In the September 29 interview, JENA Director explained that the societal transformation expected from the youth starts at individual levels.  For this reason, Fr. Chilufya said, the youth who gathered in Nairobi had to reflect about themselves before focusing on global contexts.

“We started by looking at young people’s hearts, helping them to reflect what kind of values I need in my heart to be a changemaker before I look at the world,” the Zambian-born Jesuit Priest told ACI Africa.

Fr. Chilufya added, “We spoke a lot about inner change because even though we want to change the world, we cannot change it without first changing ourselves.”

There is need for the youth to build “consciousness of personal responsibility, justice, orderly life and develop a consciousness that is empathetic, and compassionate because one of the things that we really need in the world is compassion, love, understanding,” the Nairobi-based Catholic Priest further said, adding, “These are things that you do not produce by policies but they come from our hearts.”

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Speaking to ACI Africa on the sidelines of the youth gathering, the Global Policy and Advocacy Officer of JENA, Fernando Saldivar, described the Economy of Francesco as a call by Pope Francis to rethink economic structures and infuse them with the reality that the world is interconnected.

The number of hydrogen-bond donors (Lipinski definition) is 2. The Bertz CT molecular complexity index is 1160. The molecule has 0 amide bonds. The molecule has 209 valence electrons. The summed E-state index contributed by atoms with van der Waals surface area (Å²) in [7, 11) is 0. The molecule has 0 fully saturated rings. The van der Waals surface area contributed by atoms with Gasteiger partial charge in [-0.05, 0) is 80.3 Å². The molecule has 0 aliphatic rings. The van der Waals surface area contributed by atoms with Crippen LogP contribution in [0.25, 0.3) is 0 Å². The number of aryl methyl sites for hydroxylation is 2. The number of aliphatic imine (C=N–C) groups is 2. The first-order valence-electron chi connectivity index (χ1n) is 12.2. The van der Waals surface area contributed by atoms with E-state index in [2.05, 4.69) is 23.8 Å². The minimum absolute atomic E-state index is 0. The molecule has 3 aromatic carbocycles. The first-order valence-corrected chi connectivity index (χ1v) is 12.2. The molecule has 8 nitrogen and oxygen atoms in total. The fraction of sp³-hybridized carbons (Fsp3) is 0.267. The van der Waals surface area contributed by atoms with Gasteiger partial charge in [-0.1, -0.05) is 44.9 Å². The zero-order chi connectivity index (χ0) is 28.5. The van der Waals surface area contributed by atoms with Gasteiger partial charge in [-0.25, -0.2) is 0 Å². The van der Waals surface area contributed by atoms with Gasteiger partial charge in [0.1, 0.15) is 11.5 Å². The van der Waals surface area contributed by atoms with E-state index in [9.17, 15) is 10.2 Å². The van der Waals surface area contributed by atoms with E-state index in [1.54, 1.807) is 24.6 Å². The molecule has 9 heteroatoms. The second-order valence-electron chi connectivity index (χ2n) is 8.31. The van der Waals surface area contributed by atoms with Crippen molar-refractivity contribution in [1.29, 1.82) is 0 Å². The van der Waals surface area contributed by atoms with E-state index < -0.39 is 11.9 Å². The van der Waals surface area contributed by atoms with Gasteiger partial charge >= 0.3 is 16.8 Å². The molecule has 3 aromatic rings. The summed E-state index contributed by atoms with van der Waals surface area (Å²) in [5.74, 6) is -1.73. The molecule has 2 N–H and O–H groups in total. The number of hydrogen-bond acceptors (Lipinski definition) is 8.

“We are all interconnected and as Pope Francis says, to give a soul to the economy, to breathe life into it so that we are really able to care for and provide for all of humanity,” Saldivar, a Jesuit Scholastic, said.  

The vision of the Holy Father, he further said, is important for Africa which has a large population and unique challenges.

“This is such a young continent and the numbers create its own set of pressures and it is a recognition that the more people there are, it puts pressure on a very limited set of resources,” the Jesuit Scholastic said.